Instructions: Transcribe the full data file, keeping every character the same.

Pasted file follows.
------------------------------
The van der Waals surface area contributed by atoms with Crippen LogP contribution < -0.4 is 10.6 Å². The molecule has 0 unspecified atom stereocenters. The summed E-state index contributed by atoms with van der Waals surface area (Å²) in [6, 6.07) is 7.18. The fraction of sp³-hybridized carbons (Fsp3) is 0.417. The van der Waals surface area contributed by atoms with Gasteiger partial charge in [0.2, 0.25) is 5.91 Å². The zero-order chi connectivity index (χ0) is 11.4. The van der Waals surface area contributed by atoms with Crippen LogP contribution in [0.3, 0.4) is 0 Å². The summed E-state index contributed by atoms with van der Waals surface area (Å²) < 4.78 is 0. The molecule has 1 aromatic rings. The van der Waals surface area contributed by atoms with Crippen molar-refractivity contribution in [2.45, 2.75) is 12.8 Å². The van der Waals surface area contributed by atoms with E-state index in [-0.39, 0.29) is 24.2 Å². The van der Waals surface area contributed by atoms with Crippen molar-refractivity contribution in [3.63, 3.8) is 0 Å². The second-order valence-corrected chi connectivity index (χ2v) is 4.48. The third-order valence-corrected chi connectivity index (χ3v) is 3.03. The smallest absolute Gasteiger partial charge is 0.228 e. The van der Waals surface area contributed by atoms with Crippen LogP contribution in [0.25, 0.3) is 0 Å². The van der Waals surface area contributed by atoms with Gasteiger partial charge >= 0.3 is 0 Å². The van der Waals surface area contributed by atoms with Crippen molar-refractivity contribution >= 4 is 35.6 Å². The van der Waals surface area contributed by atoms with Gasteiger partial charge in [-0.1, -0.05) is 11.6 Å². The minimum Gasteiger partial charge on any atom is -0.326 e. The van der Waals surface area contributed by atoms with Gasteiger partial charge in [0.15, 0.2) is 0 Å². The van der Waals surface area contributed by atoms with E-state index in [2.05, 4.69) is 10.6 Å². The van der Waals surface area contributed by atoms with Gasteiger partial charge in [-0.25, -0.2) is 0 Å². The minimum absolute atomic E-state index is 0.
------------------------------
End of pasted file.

The van der Waals surface area contributed by atoms with Crippen LogP contribution < -0.4 is 10.6 Å². The molecule has 0 unspecified atom stereocenters. The summed E-state index contributed by atoms with van der Waals surface area (Å²) in [6, 6.07) is 7.18. The fraction of sp³-hybridized carbons (Fsp3) is 0.417. The van der Waals surface area contributed by atoms with Gasteiger partial charge in [0.2, 0.25) is 5.91 Å². The zero-order chi connectivity index (χ0) is 11.4. The van der Waals surface area contributed by atoms with Crippen LogP contribution in [0.3, 0.4) is 0 Å². The summed E-state index contributed by atoms with van der Waals surface area (Å²) < 4.78 is 0. The molecule has 1 aromatic rings. The van der Waals surface area contributed by atoms with Crippen molar-refractivity contribution in [2.45, 2.75) is 12.8 Å². The van der Waals surface area contributed by atoms with E-state index in [-0.39, 0.29) is 24.2 Å². The van der Waals surface area contributed by atoms with Crippen molar-refractivity contribution in [3.63, 3.8) is 0 Å². The second-order valence-corrected chi connectivity index (χ2v) is 4.48. The third-order valence-corrected chi connectivity index (χ3v) is 3.03. The smallest absolute Gasteiger partial charge is 0.228 e. The van der Waals surface area contributed by atoms with Crippen LogP contribution in [0.25, 0.3) is 0 Å². The van der Waals surface area contributed by atoms with Gasteiger partial charge >= 0.3 is 0 Å². The van der Waals surface area contributed by atoms with Crippen molar-refractivity contribution >= 4 is 35.6 Å². The van der Waals surface area contributed by atoms with Gasteiger partial charge in [-0.1, -0.05) is 11.6 Å². The minimum Gasteiger partial charge on any atom is -0.326 e. The van der Waals surface area contributed by atoms with Gasteiger partial charge in [0.15, 0.2) is 0 Å². The van der Waals surface area contributed by atoms with E-state index in [2.05, 4.69) is 10.6 Å². The van der Waals surface area contributed by atoms with Gasteiger partial charge in [-0.25, -0.2) is 0 Å². The minimum absolute atomic E-state index is 0.